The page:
HOUSTON, Feb 29 (Reuters) - Doctors on Friday said they implanted a pacemaker-defibrillator in former Polish President Lech Walesa’s chest to help his weakened heart.
"He tolerated the procedure very, very well. He was in very good spirits. He woke up from anesthesia making jokes," said Walesa’s cardiologist Guillermo Torre.
Walesa, 64, entered Houston’s Methodist Hospital on Monday for treatment of chest pain, fatigue and shortness of breath. He received a stent to widen a coronary artery on Thursday.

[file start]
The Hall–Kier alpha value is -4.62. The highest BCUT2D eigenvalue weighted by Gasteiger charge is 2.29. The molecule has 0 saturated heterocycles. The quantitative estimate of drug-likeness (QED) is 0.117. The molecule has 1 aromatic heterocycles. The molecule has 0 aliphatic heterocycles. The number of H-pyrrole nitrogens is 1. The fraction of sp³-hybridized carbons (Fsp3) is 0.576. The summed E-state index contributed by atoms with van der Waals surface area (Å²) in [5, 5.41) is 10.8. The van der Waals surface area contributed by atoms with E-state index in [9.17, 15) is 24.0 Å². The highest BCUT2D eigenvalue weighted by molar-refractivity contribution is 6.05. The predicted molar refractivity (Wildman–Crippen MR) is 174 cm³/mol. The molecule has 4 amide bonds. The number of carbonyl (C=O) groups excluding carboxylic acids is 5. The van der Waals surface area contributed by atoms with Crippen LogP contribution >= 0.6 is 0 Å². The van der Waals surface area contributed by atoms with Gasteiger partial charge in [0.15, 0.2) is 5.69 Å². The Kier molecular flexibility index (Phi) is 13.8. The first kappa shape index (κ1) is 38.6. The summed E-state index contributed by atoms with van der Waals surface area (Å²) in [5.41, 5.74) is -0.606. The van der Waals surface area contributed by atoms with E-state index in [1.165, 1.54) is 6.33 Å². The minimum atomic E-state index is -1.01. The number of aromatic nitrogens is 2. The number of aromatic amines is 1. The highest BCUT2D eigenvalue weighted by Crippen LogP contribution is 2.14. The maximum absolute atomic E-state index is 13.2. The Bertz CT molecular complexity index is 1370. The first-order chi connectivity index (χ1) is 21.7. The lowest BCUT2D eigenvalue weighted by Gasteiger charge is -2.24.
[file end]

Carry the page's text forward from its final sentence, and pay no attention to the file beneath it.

The former Polish leader, who was awarded the Nobel Peace Prize in 1983 for his role in defeating communism and served as Poland’s president from 1990 to 1995, interrupted a speaking trip to Mexico to come to Houston.
Walesa could be released from the hospital on Sunday or Monday, then undergo observation and testing next week as an outpatient.
He should be able to return to Mexico to resume his schedule late next week, Torre said.
Doctors said he suffers from cardiomyopathy, a weakness of the heart, that could eventually require bypass surgery or a heart transplant, but they want to avoid those measures.
Walesa also has diabetes, high cholesterol and sleep apnea, or irregular breathing while sleeping, and doctors have prescribed medicines and treatments to deal with each, Torre said. (Reporting by Bruce Nichols; Editing by Xavier Briand)